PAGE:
Reviewing and Revising the Police Code of Ethics

Background to the Police Code of Ethics

Encouraged by the College of Policing and coinciding with the professionalisation agenda of policing in England and Wales, the police Code of Ethics was published in 2014, marking the first in a number of changes to professionalise the police.

The police Code of Ethics sets out and defines what the standards for exemplary behaviour are within the police, and aims to support positive every-day decision-making within the profession. The exercise of professional judgement and personal responsibility is endorsed by the Code, and both encourages and promotes that everyone within policing should do the right thing through their actions and behaviours (College of Policing, 2014). The Code includes the nine policing principles, which were adapted from the Nolan Principles for Public Life, the Standards for Professional Behaviour (SPB), as well as notes on the National Decision Model (NDM). The nine policing principles are:

Policing Principles

Policing involves highly complex, ambiguous and emotionally challenging situations, which police officers face on a daily basis, and the Code of Ethics is designed in such a way as to provide a framework that provides guidance and support for police officers to make ethical decisions and conduct themselves professionally and ethically. From a virtue ethical perspective, the Code makes strong reference to the language of virtue throughout, more so than is typically seen in other professional codes (Kristjánsson et al., 2021: 10), and makes clear that police officers’ behaviour should be guided by a strong sense of an internalised moral perspective. In this regard, the Code is fairly unique when compared to other professional ethical codes in that it foregrounds the need for police officers to deploy emotional and behavioural virtues in their work. Accordingly, police officers ought to display ‘compassion and empathy, as appropriate, to people [they] come into contact with’ (2014: 7). In addition, the National Decision Model, included within the Code, offers five steps for ethical decision making, while emphasising the need for wise decision-making. A more detailed review of the Code and NDM can be found in the Jubilee Centre’s recently published Character Virtues in Policing report.  

The Aims and Purpose of the Code of Ethics Review Committee

As part of their continued drive and commitment to ensuring exemplary professionalism throughout policing in England and Wales, the College of Policing has set out a thorough process to review the Code of Ethics. As part of this process, the College has established a review committee that comprises of police officers and staff, academics and subject matter experts. By following a rigorous evidence-based process that is based on the best available evidence from empirical research and the qualitative analyses of practitioner experience, the ethics committee and College of Policing endeavour to ensure that revisions to the Code of Ethics will be undertaken in the most effective way possible.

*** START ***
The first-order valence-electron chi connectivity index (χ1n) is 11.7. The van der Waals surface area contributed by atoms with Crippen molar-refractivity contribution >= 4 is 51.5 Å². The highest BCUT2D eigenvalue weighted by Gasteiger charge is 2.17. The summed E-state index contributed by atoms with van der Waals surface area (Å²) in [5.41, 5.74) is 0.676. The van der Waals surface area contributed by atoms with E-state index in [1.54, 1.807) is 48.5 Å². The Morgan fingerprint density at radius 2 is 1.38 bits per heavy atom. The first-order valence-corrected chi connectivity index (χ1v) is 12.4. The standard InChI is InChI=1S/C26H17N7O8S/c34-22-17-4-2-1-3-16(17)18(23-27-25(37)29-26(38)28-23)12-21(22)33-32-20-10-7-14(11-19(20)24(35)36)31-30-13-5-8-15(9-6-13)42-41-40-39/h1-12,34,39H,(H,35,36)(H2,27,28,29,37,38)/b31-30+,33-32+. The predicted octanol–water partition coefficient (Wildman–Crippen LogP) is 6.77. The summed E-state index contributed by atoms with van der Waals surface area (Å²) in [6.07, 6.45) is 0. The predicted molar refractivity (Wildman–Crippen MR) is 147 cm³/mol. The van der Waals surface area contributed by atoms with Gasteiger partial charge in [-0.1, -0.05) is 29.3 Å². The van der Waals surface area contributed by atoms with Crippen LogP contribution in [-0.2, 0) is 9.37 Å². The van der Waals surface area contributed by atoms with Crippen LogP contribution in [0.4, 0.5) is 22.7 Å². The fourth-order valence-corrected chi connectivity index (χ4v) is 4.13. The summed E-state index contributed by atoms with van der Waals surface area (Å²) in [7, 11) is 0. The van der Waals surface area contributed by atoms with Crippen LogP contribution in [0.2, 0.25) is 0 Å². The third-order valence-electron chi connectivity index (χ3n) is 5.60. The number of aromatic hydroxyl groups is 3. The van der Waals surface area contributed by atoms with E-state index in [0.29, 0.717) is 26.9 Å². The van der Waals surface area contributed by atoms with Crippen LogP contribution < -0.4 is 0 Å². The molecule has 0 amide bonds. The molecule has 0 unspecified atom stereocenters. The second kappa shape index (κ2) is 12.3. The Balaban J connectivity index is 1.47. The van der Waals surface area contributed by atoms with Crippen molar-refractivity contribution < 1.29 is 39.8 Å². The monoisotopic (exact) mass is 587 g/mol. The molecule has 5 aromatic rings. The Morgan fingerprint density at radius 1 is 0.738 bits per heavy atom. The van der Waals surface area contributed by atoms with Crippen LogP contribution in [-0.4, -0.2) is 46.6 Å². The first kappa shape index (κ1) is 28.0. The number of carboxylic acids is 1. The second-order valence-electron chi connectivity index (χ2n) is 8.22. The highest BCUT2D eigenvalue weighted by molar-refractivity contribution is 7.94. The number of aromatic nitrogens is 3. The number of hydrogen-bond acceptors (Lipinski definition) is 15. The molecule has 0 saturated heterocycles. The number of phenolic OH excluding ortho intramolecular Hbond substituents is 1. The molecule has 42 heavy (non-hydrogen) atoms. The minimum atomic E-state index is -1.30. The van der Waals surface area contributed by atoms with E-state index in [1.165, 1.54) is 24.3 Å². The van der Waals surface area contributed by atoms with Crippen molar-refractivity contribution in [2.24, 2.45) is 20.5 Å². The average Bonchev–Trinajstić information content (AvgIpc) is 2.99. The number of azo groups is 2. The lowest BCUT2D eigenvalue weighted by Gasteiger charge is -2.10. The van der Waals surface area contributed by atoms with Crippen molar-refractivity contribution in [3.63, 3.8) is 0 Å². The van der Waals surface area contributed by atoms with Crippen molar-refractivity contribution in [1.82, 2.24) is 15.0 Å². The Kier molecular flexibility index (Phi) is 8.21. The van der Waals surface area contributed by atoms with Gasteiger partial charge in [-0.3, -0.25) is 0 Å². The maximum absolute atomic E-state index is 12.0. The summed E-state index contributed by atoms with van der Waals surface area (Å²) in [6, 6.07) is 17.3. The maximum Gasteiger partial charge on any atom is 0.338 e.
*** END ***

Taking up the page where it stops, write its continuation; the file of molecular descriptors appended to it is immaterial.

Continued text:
“The standards of behaviour demonstrated in policing and the ethical considerations of both these behaviours and how policing makes decisions are critical to ensuring the trust and confidence of the public.

A revised Code of Ethics will shape how this is delivered in the coming years. I would therefore encourage everyone to contribute to this important work ensuring ethics is at the centre of how we deliver policing.”

Superintendent Marcus Griffiths, Policing Standards Manager for Ethics, College of Policing

(College of Policing, 2021)

As detailed in the Scope for the Review of the Code of Ethics, the process seeks to ensure that the review of the policing principles is undertaken in order to:

  • Establish whether they reflect the requirements for both contemporary and future policing;
  • Ensure that they are inspirational, befitting and relevant to all in policing;
  • Ensure that they provide a strong and practical ethical framework that supports autonomous professional decision-making and learning and development;
  • Include recommendations from the Hillsborough and Daniel Morgan inquiries.

(College of Policing, 2021: 2)

In addition, the review will aim to ‘update the explanatory text of the SPBs to reflect recent legislative changes and other contemporary issues in policing’ (2021: 2). Lastly, the review aims to ‘provide guidance, recommendations and supporting material to forces, to aid the implementation of ethical decision-making at all levels’ (2021: 2).

Closing Comment

This is an exciting and fortuitous time for the Review of the Code of Ethics to be taking place, following the recent publication of the Character Virtues in Policing report, and the ongoing work by the Jubilee Centre on the ‘Virtues in Policing’ project. Andrew Maile, Research Fellow at the Jubilee Centre, has been appointed to the committee by virtue of his specific expertise and experience as an academic researcher in this field.


College of Policing (2021) Review of the Code of Ethics: Scope [Online] Available at [Accessed: 25 October 2021].

College of Policing (2014) Code of Ethics [Online] Available at: [Accessed: 25 October 2021].

College of Policing (2021) Help shape the Code of Ethics Review [Online] Available at: [Accessed: 28 October 2021].

Kristjánsson, K., Thompson, A., Maile, A., Ritzenthaler, S. and Moller, F. (2021) Character Virtues in Policing: Research Report, Birmingham: Jubilee Centre for Character and Virtues. Available at: [Accessed: 25 October 2021]

Andrew Maile, Research Fellow, Jubilee Centre for Character and Virtues


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